'Shawshank' star teaches prison inmates the art of acting

CBS L.A., 10/4/12

Actor Tim Robbins is probably best known for his role playing an innocent man convicted of murder in "The Shawshank Redemption." Now, the Academy Award-winning actor is helping prisoners try their hand at acting. Each Tuesday, Robbins is among 15 rotating acting coaches at Norco's medium-security prison. It's part of a program organized by The Actors' Gang, a non-profit theater Robbins helped found nearly 30 years ago. "They're asked to do things they never been asked to do in their life: open up emotionally, and put makeup on and costumes on, and pretend to be people. It's weird stuff," Robbins said. "You can erase your old self and paint up a whole new one," an inmate, Joshua, told CBS2's Pat Harvey. Another inmate named Zach was one of the first to try The Prison Project. "In here you get to experiment with it and you kinda find out who you really are," Zach said. "What makes you keep coming back?" Harvey asked him. "A sense of freedom. Every time we walk into this room it's an escape. We're no longer in prison. And, actually, we feel free," Zach said. The Prison Project is one of the last standing arts rehabilitation programs in California prisons. "We live in the same society with these guys," said Sabra Williams, the program's director of outreach. "It's in all of our interest to make sure people are rehabilitated and do better when they come out." The workshops are made possible through private donations and teachers covering expenses out of their own pockets. "I feel we're doing the work of the state. We've never had any public money," Williams said. "Right now, we have a 75% recidivism rate and that's not good for anyone." "And you think you can help that?" Harvey said. "I know that we can help that," Williams said.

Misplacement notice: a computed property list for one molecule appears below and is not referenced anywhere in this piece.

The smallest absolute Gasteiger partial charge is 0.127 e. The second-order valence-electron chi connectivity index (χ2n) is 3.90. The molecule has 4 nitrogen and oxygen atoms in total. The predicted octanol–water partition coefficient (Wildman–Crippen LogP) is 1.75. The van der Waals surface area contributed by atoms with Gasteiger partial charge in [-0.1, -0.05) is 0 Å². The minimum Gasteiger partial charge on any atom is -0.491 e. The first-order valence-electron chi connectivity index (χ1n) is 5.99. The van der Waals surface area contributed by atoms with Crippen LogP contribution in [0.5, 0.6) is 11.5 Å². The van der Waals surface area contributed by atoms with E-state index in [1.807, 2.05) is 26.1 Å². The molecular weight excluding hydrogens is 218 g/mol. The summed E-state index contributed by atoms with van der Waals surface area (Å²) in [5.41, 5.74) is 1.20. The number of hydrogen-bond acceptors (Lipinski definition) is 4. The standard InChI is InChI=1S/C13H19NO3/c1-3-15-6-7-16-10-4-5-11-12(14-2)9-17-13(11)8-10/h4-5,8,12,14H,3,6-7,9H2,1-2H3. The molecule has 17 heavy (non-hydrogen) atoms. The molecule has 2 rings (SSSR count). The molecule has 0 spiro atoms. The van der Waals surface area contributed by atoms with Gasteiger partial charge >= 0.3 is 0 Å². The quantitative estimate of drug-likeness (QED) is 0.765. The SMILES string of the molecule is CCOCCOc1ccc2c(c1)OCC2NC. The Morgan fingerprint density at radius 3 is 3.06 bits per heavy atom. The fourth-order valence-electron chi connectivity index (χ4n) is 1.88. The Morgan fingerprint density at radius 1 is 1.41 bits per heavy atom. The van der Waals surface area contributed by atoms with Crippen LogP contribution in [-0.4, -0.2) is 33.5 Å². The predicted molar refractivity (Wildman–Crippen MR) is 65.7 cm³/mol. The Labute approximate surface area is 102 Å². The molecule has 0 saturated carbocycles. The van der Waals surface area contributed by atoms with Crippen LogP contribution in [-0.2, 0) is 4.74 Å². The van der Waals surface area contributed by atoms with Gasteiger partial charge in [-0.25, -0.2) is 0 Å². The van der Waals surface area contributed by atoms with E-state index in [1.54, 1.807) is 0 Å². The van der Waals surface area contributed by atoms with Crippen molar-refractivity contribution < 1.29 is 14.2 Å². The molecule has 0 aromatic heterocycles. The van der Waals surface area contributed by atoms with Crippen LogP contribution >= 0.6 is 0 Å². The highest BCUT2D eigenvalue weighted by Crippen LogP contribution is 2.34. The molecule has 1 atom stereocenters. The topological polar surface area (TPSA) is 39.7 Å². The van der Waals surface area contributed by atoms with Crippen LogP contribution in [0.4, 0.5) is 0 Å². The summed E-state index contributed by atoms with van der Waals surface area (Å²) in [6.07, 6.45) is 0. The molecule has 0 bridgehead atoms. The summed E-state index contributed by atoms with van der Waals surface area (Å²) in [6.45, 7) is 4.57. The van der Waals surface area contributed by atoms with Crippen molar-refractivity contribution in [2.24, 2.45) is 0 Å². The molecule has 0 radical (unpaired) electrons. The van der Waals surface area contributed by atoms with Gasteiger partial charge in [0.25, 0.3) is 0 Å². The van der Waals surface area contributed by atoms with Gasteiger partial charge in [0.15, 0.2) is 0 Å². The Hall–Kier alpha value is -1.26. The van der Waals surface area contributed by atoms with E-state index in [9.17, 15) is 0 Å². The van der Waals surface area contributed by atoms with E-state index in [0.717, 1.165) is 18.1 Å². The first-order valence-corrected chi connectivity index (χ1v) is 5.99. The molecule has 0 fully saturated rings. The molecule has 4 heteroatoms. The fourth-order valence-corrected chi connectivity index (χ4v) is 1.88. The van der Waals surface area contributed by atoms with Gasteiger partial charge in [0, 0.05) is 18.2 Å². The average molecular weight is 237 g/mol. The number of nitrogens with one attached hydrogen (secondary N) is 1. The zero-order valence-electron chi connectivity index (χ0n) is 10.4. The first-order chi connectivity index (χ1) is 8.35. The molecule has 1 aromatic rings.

A campaign to restart a 'Shakespeare Behind Bars' program is rejected

Gilman Halsted, Wisconsin Public Radio, 9/25/12

The [Wisconsin] Department of Corrections has rejected a proposal to restart a Shakespeare Behind Bars program that operated successfully in a Racine prison for four years. 44 men took part in producing and performing plays in the prison gym for both inmates and the public. The prison warden cancelled the program in 2009, citing security problems with the performance process. This week, prison officials rejected a proposal to restart it. DOC representative Tim LeMonds says it does not fit the definition of an evidenced-based practice. "There's no research or no evidence that tells us that this program is contributing to the success of inmates when they reintegrated in to society." Project director Jonathon Shailor disagrees. He cites a similar prison Shakespeare program in Kentucky that, over 17 years, dramatically reduced recidivism for inmates who took part. He also listed off half a dozen offenders who performed in the Racine prison who are now in college, or are back at the job they lost when they committed their crime. Last week Shailor launched an online petition drive to restart the program. That led to a deluge of emails to the DOC in support of Shakespeare in Prison. Shailor later apologized for the email glut, but prison officials are sticking with their decision to keep the program out of the state prisons.